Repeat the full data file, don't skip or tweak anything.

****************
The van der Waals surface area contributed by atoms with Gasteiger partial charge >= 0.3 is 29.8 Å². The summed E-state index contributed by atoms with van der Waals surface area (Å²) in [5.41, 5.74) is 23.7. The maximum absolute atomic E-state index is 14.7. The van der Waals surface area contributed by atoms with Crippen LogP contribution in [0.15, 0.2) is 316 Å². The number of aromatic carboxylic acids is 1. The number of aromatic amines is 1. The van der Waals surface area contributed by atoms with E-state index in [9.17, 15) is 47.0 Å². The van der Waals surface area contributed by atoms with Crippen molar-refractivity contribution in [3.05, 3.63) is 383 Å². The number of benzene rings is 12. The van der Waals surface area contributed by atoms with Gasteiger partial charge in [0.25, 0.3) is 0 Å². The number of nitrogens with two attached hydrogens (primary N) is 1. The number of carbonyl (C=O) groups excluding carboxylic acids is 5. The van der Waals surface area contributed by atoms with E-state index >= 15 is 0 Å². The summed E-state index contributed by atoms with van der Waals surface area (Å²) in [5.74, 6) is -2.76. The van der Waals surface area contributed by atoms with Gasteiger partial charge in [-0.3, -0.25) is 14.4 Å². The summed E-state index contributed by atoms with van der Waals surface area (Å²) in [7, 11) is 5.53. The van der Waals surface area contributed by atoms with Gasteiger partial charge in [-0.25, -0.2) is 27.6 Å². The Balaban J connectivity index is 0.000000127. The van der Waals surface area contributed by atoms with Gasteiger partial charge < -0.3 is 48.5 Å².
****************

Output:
The van der Waals surface area contributed by atoms with Gasteiger partial charge >= 0.3 is 29.8 Å². The summed E-state index contributed by atoms with van der Waals surface area (Å²) in [5.41, 5.74) is 23.7. The maximum absolute atomic E-state index is 14.7. The van der Waals surface area contributed by atoms with Crippen LogP contribution in [0.15, 0.2) is 316 Å². The number of aromatic carboxylic acids is 1. The number of aromatic amines is 1. The van der Waals surface area contributed by atoms with E-state index in [9.17, 15) is 47.0 Å². The van der Waals surface area contributed by atoms with Crippen molar-refractivity contribution in [3.05, 3.63) is 383 Å². The number of benzene rings is 12. The van der Waals surface area contributed by atoms with Gasteiger partial charge in [0.25, 0.3) is 0 Å². The number of nitrogens with two attached hydrogens (primary N) is 1. The number of carbonyl (C=O) groups excluding carboxylic acids is 5. The van der Waals surface area contributed by atoms with E-state index >= 15 is 0 Å². The summed E-state index contributed by atoms with van der Waals surface area (Å²) in [5.74, 6) is -2.76. The van der Waals surface area contributed by atoms with Gasteiger partial charge in [-0.3, -0.25) is 14.4 Å². The summed E-state index contributed by atoms with van der Waals surface area (Å²) in [7, 11) is 5.53. The van der Waals surface area contributed by atoms with Gasteiger partial charge in [-0.25, -0.2) is 27.6 Å². The Balaban J connectivity index is 0.000000127. The van der Waals surface area contributed by atoms with Gasteiger partial charge < -0.3 is 48.5 Å².